Remember, you are stuck. Nobody in the world who matters cares about your creative dabblings or your sex life. You work in a liquor store, and you live in an attic, and you are getting older and older in the same stupid city you were born in, which you know like the back of your progressively veiny hand. Anything having anything to do with transformation has to be good, and Santeria, with all of its blood and fire and suggestions of shape-shifting, sounds like a total party. “Not at all,” The Composer insists. “Look, I’m not saying anything about Johnny’s culture. His culture can tell me to go fuck myself. I respect the sacred ritual.” Even so, he swears he once walked in on Johnny nervously blowing out candles near the body of a dead rat. He knows you are a sucker for the unfathomable, and he wants to make everything so obvious that you’ll lose interest. You tell The Composer that he doesn’t know what he’s talking about, and then you hang up the phone.

So today is your city’s approximation of Carnivale, an extravaganza of excess and poverty that happens at the beginning of every fall. Sex, spangles, booze, and fried plantains. This is always the time of year that you think things will be different. Young, red-eyed people have been coming in all day to replenish their supplies of peppermint schnapps, coconut rum, cinnamon vodka: wild flavors to go with the sequins on their bodysuits and the feathers at their hips. You’ve been drinking vitamin water and trying to recall the man from last night, who you only noticed because of his orange sweatshirt, and who kissed like a slobbering twelve-year-old, making you feel desiccated. He said that his name was Jerry, but you knew that he was lying. Up in your attic, after drilling you from behind, he also said that he was a cook. “But,” he said, raising his finger in the air for no reason, “I never get to make the kind of food that I like.” He said that one day maybe he’d cook for you, like you were supposed to be grateful, and you rolled over to face the gasping air conditioner jammed in the window.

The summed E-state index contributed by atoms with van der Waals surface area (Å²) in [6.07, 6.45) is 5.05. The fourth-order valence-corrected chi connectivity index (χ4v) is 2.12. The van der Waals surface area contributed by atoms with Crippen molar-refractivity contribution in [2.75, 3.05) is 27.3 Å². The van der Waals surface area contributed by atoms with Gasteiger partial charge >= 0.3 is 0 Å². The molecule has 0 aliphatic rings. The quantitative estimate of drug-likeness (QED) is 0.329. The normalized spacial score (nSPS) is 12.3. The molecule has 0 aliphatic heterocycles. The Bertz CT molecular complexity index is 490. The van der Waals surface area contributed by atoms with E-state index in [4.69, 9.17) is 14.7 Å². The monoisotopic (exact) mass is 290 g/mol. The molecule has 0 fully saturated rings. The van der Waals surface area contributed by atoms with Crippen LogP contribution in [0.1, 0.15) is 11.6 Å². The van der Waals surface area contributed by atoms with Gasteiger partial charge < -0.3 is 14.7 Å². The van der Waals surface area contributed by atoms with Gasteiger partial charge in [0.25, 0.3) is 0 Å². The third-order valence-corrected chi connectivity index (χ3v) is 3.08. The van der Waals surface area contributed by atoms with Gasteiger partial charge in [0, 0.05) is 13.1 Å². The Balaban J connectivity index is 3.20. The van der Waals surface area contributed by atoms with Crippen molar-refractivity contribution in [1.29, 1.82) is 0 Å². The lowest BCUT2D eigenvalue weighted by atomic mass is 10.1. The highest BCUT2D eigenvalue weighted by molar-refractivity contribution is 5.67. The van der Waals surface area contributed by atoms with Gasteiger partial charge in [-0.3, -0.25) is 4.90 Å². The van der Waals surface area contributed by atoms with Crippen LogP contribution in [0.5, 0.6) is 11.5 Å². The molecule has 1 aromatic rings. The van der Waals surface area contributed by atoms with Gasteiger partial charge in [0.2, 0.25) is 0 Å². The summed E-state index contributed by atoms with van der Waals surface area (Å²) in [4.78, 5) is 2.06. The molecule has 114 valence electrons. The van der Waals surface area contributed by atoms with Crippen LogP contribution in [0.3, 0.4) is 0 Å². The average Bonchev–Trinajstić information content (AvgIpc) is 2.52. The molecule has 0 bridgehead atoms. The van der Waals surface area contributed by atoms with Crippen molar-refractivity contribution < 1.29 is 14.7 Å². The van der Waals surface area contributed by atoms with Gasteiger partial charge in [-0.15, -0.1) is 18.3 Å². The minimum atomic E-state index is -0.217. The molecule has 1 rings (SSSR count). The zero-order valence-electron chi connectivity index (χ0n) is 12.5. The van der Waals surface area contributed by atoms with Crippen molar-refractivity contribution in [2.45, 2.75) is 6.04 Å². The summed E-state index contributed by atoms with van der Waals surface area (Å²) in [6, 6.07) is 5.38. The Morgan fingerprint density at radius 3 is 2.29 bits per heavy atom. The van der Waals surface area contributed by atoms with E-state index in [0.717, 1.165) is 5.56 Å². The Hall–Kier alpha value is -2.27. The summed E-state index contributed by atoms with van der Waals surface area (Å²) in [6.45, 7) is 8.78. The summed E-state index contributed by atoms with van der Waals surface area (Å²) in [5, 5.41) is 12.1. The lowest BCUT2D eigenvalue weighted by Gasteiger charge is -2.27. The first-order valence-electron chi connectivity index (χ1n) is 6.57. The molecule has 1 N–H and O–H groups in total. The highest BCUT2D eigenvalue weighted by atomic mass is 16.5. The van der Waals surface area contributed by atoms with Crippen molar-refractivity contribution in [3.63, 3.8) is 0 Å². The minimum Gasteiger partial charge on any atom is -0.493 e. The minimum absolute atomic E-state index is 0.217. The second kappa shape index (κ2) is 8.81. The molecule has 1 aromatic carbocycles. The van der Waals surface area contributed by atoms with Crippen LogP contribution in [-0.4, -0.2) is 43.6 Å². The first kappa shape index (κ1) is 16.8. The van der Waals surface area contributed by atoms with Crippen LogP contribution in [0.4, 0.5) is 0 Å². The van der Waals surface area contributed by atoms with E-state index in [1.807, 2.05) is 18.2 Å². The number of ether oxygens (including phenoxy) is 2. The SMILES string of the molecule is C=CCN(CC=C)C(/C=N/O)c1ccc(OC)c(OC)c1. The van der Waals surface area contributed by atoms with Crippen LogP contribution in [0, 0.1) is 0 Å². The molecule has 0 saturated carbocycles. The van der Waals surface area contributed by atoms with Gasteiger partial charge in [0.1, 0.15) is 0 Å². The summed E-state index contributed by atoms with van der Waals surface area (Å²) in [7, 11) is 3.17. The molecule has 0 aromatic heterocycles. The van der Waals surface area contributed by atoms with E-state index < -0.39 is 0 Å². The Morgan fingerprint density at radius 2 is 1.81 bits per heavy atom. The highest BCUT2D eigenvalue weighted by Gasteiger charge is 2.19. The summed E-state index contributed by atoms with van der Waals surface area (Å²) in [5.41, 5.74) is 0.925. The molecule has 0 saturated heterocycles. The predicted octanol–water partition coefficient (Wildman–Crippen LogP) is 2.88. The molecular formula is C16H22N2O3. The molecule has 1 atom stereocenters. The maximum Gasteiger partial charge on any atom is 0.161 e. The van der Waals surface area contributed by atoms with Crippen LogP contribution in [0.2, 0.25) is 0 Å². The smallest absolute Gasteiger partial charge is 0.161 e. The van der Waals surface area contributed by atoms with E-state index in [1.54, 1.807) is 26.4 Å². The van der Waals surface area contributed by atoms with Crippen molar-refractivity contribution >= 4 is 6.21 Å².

You have never been this tired. You half-sleep your way into the evening, shoving big and little bottles across the counter, catching glimpses of Johnny swaying back and forth to a tape of Brazilian power ballads. So far, you’ve seen nothing to indicate that he is involved in any secret worship. Every workday, you exchange minimalist pleasantries with him, growing sparer and sparer as you both burn out. He still has “the flame,” though, which you’ve taken to mean “inflammation,” and it still apparently hurts like hell – the cursing has gotten louder, spittier, leaving flecks of white on his patchy moustache. You often overhear him talking on his cell phone, presumably to a very young child, but you can’t understand any of it. Only that it sounds kind. His one main, oddball thing is putting on this overblown music and moving around to it just enough to indicate that movement is still possible. You ask him if he’s planning to catch any of today’s event, and he dismisses you the same way you dismiss your customers when they ask you to marry them or loan them money. “Nope,” he says. “Enough crazy here! Outside, forget. Going home when I finish.”

Johnny finishes, and so do you. You’ve just sold your last half-pint of the fake Russian vodka to a man who stands in front of the store and plays the recorder for spare change, only he can’t play at all – he just puffs out non-notes and coughs into his shoulder. You lock up and pull down the metal grating outside the store windows, keeping the inside safe. The sky has gotten dark all of a sudden, and you’ve managed to flush the alcohol out of your system, but it doesn’t make the world look any clearer, because everyone around you is trashed. Girls walk up to each other and shimmy, and each shimmy is like a big “fuck you.” Boys do a dance where it looks like they’re holding jackhammers between their skinny legs, and then make tossing gestures, as if to say “never mind.” Cop cars have started showing up, flashing their festive red-and blue lights around, and some older ladies in tiaras are running from them and screaming. Like you, they are in their thirties, just beginning to spill out over the hard edges of their former, younger selves. The flesh of their bare legs jiggles as they run. Even sober, you find it impossible to walk in a straight line.